Here’s another coronavirus update that has many U.S. healthcare providers worried about the future. In today’s article, we thought we’d share some of the latest projections on coronavirus infections, deaths, and its impact on U.S. hospitals.
With news about mask, gown, and glove shortages in healthcare institutions around the United States, the impact of coronavirus continues to be felt – and it will likely keep on growing, in the coming months. According to leaked data from the American Hospital Association (AHA), the number of U.S. cases of coronavirus is projected to reach a titanic number over the next few months!
And, if projections hold up, this will be an unprecedented shock to the American healthcare system.
LEAKED information: Officials estimate coronavirus death toll could reach half a million people in U.S. – with 96 million total infections
In a February 2020 presentation from the AHA – part of which was leaked to Business Insider – officials shared their dire estimations about the spread of SARS-CoV-2, the novel coronavirus responsible for the potentially fatal respiratory illness now known as COVID-19.
Among their warnings, AHA officials estimate as many as 96 million people will contract SARS-CoV-2, and as many as 480,000 people will die of complications from the disease and respiratory distress it causes. Based on these projections, the coronavirus will tax U.S. hospitals and healthcare institutions at a 10 times higher intensity than a severe flu season.
Other parts of the world, especially Northern Italy, continue to be hard-hit by this virus – now officially recognized by the World Health Organization as a pandemic
Coronavirus update in New York: The National Guard has been deployed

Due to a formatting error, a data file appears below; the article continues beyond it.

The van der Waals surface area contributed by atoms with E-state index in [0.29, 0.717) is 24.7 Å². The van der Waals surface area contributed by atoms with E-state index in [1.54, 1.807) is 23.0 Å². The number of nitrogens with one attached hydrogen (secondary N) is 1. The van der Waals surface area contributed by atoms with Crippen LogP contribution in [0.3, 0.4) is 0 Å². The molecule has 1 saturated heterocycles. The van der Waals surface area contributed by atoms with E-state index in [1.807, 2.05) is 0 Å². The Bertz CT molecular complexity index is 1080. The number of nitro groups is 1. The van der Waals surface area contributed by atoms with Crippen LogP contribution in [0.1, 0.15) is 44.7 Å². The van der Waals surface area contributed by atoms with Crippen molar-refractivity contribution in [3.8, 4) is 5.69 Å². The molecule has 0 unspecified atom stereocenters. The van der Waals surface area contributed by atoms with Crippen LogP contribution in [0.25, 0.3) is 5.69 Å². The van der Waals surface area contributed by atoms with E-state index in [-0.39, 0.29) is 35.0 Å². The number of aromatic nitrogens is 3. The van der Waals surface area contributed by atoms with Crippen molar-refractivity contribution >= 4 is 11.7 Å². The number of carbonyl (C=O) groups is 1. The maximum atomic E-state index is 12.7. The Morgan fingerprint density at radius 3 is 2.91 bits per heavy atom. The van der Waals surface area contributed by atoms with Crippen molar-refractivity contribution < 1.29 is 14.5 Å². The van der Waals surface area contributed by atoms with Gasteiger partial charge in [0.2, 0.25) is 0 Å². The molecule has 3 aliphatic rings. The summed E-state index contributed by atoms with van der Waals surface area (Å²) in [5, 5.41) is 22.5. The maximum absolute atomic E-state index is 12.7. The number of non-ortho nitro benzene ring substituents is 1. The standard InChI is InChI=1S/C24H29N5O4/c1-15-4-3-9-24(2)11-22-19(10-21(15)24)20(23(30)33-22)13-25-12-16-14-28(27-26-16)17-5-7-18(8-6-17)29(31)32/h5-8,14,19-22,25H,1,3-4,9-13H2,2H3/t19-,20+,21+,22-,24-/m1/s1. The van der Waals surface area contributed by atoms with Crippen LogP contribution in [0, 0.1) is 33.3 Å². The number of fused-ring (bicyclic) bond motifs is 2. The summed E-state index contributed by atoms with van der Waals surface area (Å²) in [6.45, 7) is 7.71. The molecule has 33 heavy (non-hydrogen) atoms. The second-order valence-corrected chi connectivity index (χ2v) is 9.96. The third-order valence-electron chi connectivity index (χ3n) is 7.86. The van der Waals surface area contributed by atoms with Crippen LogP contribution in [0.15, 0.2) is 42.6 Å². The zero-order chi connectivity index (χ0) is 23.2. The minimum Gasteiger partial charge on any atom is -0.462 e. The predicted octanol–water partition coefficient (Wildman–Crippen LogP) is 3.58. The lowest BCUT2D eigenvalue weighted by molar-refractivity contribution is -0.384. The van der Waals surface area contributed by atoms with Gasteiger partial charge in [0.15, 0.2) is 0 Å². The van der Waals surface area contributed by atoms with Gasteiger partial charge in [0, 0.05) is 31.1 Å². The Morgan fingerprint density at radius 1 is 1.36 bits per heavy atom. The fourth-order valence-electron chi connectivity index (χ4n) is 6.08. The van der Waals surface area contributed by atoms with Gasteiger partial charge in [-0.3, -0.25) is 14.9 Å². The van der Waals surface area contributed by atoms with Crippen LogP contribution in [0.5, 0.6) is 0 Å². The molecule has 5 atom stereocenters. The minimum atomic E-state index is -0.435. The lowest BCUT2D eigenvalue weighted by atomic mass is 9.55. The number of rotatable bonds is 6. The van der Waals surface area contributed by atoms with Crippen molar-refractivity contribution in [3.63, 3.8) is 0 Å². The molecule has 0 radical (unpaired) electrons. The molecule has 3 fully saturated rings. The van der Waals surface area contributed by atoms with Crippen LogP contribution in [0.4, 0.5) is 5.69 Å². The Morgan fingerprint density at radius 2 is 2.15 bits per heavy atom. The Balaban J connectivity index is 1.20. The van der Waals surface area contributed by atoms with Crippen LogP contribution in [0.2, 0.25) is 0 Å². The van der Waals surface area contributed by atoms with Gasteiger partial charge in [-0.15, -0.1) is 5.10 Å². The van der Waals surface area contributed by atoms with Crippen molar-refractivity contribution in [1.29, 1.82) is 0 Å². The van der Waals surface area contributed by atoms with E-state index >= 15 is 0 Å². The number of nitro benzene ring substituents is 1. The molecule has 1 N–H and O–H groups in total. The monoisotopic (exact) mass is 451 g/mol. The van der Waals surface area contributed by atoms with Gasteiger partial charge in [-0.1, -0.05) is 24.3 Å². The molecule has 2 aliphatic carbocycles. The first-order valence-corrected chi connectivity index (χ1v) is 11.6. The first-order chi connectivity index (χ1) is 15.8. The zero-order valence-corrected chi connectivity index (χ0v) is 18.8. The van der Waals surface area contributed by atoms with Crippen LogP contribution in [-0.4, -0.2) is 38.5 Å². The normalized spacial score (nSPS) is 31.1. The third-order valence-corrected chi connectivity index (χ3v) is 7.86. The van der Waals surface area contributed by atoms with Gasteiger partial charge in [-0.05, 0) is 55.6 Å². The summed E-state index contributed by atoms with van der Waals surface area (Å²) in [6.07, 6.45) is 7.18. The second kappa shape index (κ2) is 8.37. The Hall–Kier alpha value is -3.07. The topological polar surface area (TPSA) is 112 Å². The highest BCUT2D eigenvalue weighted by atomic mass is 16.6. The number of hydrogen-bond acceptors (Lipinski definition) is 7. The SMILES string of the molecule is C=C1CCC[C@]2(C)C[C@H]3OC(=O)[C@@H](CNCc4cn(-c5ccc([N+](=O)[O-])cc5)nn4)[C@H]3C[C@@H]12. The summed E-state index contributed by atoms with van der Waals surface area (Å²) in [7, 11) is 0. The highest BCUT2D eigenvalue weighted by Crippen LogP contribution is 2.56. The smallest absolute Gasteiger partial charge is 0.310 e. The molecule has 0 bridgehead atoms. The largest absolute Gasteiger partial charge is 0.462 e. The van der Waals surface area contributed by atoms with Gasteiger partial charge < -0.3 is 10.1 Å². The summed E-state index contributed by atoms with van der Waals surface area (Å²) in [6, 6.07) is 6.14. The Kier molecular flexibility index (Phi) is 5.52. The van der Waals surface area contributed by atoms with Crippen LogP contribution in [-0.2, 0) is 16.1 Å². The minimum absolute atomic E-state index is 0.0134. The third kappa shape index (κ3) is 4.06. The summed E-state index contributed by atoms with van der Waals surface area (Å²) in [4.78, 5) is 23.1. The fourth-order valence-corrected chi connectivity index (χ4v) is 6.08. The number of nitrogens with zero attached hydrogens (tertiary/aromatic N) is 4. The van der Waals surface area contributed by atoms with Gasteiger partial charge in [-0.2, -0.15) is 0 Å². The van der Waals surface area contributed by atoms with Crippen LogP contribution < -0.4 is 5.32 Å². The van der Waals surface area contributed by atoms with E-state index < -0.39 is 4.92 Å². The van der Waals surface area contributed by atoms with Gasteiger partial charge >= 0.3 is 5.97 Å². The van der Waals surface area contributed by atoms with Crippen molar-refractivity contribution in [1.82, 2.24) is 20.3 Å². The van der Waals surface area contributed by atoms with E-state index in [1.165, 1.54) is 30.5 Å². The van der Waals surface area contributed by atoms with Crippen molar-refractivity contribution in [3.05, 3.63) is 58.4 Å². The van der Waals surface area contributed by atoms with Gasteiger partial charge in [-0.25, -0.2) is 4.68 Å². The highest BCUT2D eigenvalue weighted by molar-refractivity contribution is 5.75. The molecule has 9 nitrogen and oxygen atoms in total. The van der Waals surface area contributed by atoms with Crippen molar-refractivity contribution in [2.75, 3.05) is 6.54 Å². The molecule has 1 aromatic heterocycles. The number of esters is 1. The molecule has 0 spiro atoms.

In other breaking coronavirus news, the U.S. National Guard has now been deployed to New Rochelle, N.Y., just north of New York City.
The drastic move is in an attempt not just to contain the spread of the coronavirus – as unfortunately, there are already 108 confirmed cases in this small town – but “mitigation,” according to a March 10 article from U.S. News & World Report.
The National Guard and other public officials are reportedly tasked to close all schools, community centers, and places of worship within a 1 mile “containment radius” for at least two weeks. U.S. military forces will also be present to help ensure quarantine measures maintained, deliver food to quarantined individuals, and help clean schools.
The “official” word is still out on whether travel restrictions, including community-, state-, and nation-wide, will be imposed. If this virus continues to spread (as predicted), you can be sure to see widespread travel restrictions take place.
Meanwhile, a new study was just published on March 3 in National Science Review. The paper, called “On the origin and continuing evolution of SARS-CoV-2,” details a research team’s findings about the genetic mutation of the coronavirus.
The researchers found just a 4 percent genetic variability between the SARS-CoV-2 and a related coronavirus strain, yet found other evidence which suggested “the divergence between the two viruses is much larger than previously estimated.”
The researchers also identified two major types of the SARS-CoV-2 genome – which they called L type and S type. “Whereas the L type was more prevalent in the early stages of the outbreak in Wuhan,” the authors note, “the frequency of the L type decreased after early January 2020. Human intervention may have placed more selective pressure on the L type, which might be more aggressive and spread more quickly.”
“On the other hand,” they continue, “the S type, which is evolutionarily older and less aggressive, might have increased in relative frequency due to relatively weaker selective pressure.”
While this paper has already met its fair share of criticism – including a call to retract the paper from a team of researchers from the University of Glasgow Centre for Virus Research – we at least know that we’ll probably have as many questions as answers right now about this ongoing and actively evolving news story.
But, between you and me, perhaps the administrators of U.S. hospitals need to read this – about a viable solution being deployed in China.